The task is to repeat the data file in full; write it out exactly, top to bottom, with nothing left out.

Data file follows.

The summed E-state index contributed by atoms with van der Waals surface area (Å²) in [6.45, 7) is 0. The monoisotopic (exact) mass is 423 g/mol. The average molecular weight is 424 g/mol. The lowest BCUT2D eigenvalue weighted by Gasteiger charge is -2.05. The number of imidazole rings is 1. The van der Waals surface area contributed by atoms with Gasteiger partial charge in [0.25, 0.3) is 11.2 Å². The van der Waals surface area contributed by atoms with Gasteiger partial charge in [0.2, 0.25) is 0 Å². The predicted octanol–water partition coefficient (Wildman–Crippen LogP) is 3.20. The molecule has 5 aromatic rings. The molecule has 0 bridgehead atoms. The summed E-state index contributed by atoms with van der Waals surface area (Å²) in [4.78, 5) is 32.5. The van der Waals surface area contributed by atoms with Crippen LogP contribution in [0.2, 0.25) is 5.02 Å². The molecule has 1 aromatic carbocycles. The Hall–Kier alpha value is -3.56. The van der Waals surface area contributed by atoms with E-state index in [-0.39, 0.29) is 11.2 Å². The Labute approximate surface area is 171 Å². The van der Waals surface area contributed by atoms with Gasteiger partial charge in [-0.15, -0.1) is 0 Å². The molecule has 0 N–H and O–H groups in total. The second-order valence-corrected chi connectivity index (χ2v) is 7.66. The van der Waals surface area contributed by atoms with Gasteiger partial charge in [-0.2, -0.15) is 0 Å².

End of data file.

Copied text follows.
The summed E-state index contributed by atoms with van der Waals surface area (Å²) in [6.45, 7) is 0. The monoisotopic (exact) mass is 423 g/mol. The average molecular weight is 424 g/mol. The lowest BCUT2D eigenvalue weighted by Gasteiger charge is -2.05. The number of imidazole rings is 1. The van der Waals surface area contributed by atoms with Gasteiger partial charge in [0.25, 0.3) is 11.2 Å². The van der Waals surface area contributed by atoms with Gasteiger partial charge in [0.2, 0.25) is 0 Å². The predicted octanol–water partition coefficient (Wildman–Crippen LogP) is 3.20. The molecule has 5 aromatic rings. The molecule has 0 bridgehead atoms. The summed E-state index contributed by atoms with van der Waals surface area (Å²) in [4.78, 5) is 32.5. The van der Waals surface area contributed by atoms with Crippen LogP contribution in [0.2, 0.25) is 5.02 Å². The molecule has 1 aromatic carbocycles. The Hall–Kier alpha value is -3.56. The van der Waals surface area contributed by atoms with E-state index in [-0.39, 0.29) is 11.2 Å². The Labute approximate surface area is 171 Å². The van der Waals surface area contributed by atoms with Gasteiger partial charge in [-0.15, -0.1) is 0 Å². The molecule has 0 N–H and O–H groups in total. The second-order valence-corrected chi connectivity index (χ2v) is 7.66. The van der Waals surface area contributed by atoms with Gasteiger partial charge in [-0.2, -0.15) is 0 Å².